Gallant’s visit followed days of increasing tensions. On July 6, Hezbollah launched several drones at northern Israel, targeting areas near the city of Kiryat Shmona. The city was evacuated in October when Hezbollah’s attacks began, and it is mostly a ghost town today. The drone attacks set off sirens, and the IDF said it intercepted one of the drones. Two other drones “crossed from Lebanon fell in an open area in Beit Hillel,” the IDF said on July 6. Hezbollah claimed to have targeted an IDF artillery position. No one was injured in the attack, according to the IDF.

The same day as the drone attacks, Israel carried out an airstrike that killed Maytham Mustafa Al-Ataar, who the IDF described as “a key operative in Hezbollah’s Aerial Defense Unit.” The airstrike took place in the Baalbek area of Lebanon, around 70 miles north of the Israeli border. Israel accused Al-Ataar of the “planning and carrying out of numerous terror attacks against the State of Israel” and stated he traveled to Iran numerous times to gain “knowledge and assisted in building up the Hezbollah terrorist organisation’s force and arsenal of Iranian weapons.” Hezbollah took responsibility for launching a barrage of rockets in response, according to Iranian state media.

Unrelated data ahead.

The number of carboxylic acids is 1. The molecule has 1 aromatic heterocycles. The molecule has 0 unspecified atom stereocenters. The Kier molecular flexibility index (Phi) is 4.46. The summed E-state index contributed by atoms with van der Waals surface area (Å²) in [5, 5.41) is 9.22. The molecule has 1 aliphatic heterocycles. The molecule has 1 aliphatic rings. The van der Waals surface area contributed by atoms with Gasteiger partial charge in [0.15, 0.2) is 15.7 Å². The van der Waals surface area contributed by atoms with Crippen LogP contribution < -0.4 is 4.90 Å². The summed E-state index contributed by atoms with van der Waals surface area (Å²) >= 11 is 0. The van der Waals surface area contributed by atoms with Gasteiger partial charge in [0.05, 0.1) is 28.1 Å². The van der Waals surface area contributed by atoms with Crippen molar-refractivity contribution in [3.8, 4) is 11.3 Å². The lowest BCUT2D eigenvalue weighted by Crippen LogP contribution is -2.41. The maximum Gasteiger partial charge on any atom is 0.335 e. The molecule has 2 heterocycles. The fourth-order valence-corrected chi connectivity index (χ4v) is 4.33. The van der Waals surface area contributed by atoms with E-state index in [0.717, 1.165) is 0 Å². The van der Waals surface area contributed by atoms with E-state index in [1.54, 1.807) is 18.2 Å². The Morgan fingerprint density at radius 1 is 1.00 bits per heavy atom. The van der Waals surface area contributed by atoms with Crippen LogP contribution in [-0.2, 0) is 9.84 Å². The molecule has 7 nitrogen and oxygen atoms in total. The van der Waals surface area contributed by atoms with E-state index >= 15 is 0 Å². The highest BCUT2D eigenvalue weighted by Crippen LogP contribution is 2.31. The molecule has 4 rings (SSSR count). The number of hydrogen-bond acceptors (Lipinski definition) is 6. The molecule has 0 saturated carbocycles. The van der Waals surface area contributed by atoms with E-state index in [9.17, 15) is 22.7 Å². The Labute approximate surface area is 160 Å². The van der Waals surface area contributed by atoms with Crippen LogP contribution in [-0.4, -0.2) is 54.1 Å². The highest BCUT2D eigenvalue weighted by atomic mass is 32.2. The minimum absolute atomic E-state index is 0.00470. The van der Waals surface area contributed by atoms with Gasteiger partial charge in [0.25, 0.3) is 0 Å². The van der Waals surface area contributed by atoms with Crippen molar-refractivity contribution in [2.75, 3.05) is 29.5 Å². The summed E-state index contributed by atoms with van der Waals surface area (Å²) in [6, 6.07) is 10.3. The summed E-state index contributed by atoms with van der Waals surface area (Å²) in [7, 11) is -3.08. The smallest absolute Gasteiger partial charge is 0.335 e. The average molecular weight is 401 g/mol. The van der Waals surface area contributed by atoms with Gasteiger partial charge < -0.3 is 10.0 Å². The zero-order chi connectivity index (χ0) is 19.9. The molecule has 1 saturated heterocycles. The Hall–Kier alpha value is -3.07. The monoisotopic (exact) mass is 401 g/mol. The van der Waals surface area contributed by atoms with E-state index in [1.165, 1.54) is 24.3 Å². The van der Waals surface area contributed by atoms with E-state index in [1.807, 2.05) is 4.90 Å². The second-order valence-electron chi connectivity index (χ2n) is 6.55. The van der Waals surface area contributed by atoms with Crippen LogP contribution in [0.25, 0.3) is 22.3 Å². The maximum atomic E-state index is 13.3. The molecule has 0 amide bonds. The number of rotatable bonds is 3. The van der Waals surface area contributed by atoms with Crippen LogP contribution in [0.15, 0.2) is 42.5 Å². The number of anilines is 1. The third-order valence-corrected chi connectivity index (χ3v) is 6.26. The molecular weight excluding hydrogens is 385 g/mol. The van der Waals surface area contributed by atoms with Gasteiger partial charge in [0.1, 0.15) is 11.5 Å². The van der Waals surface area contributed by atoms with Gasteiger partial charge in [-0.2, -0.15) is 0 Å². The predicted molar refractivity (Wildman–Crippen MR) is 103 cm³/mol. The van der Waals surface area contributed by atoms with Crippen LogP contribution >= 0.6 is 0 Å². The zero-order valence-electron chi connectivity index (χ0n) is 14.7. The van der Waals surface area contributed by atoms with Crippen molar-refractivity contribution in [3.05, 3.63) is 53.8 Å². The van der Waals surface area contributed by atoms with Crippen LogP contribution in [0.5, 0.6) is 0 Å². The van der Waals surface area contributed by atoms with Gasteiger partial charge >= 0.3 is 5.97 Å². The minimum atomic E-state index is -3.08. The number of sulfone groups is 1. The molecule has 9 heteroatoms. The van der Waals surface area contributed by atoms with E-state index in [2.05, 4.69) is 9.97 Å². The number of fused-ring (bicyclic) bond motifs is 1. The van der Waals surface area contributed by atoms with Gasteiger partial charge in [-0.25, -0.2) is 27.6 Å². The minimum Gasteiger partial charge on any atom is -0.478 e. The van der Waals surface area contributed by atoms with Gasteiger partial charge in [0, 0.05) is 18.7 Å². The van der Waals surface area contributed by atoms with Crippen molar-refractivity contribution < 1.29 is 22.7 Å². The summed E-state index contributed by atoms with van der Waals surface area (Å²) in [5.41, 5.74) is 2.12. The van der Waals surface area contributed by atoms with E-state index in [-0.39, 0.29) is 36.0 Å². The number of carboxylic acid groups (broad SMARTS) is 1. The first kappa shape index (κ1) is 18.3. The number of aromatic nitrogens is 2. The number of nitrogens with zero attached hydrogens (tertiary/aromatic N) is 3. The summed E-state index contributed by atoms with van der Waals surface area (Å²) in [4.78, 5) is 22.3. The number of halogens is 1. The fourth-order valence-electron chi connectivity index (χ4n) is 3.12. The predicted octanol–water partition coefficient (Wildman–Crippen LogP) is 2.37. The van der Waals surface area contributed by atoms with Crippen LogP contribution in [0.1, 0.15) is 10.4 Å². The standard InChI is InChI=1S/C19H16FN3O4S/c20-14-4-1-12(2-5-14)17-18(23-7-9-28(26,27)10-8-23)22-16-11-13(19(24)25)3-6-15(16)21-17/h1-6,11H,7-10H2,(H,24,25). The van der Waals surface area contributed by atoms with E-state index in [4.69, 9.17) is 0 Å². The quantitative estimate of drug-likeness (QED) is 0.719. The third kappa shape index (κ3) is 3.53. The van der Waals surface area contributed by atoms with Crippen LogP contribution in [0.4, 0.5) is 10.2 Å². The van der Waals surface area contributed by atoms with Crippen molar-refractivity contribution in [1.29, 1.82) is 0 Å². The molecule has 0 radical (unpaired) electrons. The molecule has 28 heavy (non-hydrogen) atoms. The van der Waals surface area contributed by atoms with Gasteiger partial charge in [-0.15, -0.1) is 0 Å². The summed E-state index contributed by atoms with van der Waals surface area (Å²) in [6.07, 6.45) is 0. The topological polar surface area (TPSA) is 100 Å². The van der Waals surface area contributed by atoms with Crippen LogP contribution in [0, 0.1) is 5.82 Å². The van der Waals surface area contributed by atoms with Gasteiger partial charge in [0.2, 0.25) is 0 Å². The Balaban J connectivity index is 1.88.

On July 7, Hezbollah began its attacks at around 10 am, and sirens sounded in 20 Israeli communities west of the Sea of Galilee. Most of these communities are Arab and Druze villages and towns. Hezbollah claimed it was targeting an IDF base with the rockets. The attacks took place around 20 miles inside Israel, much deeper than most Hezbollah targets. Israeli air defenses intercepted approximately 20 of the projectiles, but one rocket wounded a farmer.

The Iranian-backed group followed up the morning attack three hours later with a rocket barrage targeting Mount Meron, the tallest mountain in the Galilee. The group has often targeted an IDF air traffic control site on the mountain in the past nine months. Hezbollah took responsibility for the attack in a statement to Al-Mayadeen media, a pro-Iranian website. The group claimed it targeted an “espionage” site near the border, using “appropriate weapons,” Hezbollah terminology for what it sees as proportional attacks on Israel. The group often hits the border region with rockets, drones, and anti-tank missiles, claiming to target mostly military sites.